The level of CFO pay, like most corporate roles, relates strongly to market capitalisation. That is, the bigger the company the higher the pay. On its own, market capitalisation explains more than half (56%) of the variability in total remuneration. Is there any other major factor that can account for CFO pay levels? While there are several other factors, one stands out.
The other factors that affect levels of remuneration are industry, individual performance and company performance. But Guerdon Associates also expected that being a company director would attract a remuneration premium. We analysed CFO data to establish whether or not there was a premium and to measure how large it is.
We extracted the remuneration disclosures for 207 CFOs from ASX 300 companies from GuerdonData® and combined it with company financial data from Aspect Huntley as at 12 February 2007.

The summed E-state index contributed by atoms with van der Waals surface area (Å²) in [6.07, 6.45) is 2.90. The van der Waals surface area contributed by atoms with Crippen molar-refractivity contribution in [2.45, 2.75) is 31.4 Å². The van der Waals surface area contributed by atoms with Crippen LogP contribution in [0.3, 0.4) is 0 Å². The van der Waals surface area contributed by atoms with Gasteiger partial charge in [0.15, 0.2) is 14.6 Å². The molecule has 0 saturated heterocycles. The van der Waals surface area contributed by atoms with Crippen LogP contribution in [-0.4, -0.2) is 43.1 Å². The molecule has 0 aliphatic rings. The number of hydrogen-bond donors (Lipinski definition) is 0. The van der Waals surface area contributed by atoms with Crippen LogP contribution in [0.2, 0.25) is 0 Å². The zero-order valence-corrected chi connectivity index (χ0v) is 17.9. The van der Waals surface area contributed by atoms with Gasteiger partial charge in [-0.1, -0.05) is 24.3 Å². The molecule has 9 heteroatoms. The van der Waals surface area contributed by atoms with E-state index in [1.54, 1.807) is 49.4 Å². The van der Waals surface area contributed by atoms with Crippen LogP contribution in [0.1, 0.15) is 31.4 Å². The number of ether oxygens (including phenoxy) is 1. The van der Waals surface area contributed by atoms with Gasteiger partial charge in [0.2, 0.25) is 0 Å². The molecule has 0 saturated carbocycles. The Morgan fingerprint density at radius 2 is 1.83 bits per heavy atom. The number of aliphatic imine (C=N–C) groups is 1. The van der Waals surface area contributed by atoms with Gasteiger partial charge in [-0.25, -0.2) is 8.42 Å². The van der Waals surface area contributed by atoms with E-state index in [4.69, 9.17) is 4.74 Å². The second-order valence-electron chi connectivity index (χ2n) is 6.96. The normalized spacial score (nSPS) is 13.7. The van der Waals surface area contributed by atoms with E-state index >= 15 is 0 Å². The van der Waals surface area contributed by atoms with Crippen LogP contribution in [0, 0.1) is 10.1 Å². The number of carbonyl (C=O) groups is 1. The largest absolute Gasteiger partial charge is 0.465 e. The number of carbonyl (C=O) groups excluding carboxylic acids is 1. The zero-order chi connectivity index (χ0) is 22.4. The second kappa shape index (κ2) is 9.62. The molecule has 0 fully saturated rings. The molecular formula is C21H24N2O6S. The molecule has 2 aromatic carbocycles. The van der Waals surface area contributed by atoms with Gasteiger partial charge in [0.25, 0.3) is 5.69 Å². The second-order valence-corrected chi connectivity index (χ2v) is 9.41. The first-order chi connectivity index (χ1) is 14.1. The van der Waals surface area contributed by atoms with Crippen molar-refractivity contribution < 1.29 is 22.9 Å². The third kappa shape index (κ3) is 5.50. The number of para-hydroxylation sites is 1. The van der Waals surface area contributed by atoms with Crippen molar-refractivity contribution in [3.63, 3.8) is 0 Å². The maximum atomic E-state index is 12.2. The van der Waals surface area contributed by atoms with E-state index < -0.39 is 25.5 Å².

Figure 1 below shows a predictive total remuneration line (in blue) for CFOs who have a seat at the board. Market capitalisation explains 67% of the variation in total remuneration in this group. The red line relates to CFOs who are not board members. For this group market capitalisation explains 58% of the variability in total remuneration.
There is clearly a premium being paid to CFOs for being a board member. The size of the premium becomes apparent when companies reach a market capitalisation of $500 million. Overall the premium is around 40%, but this varies with company size. We used a moving average for both total remuneration and market capitalisation to estimate the premium paid.
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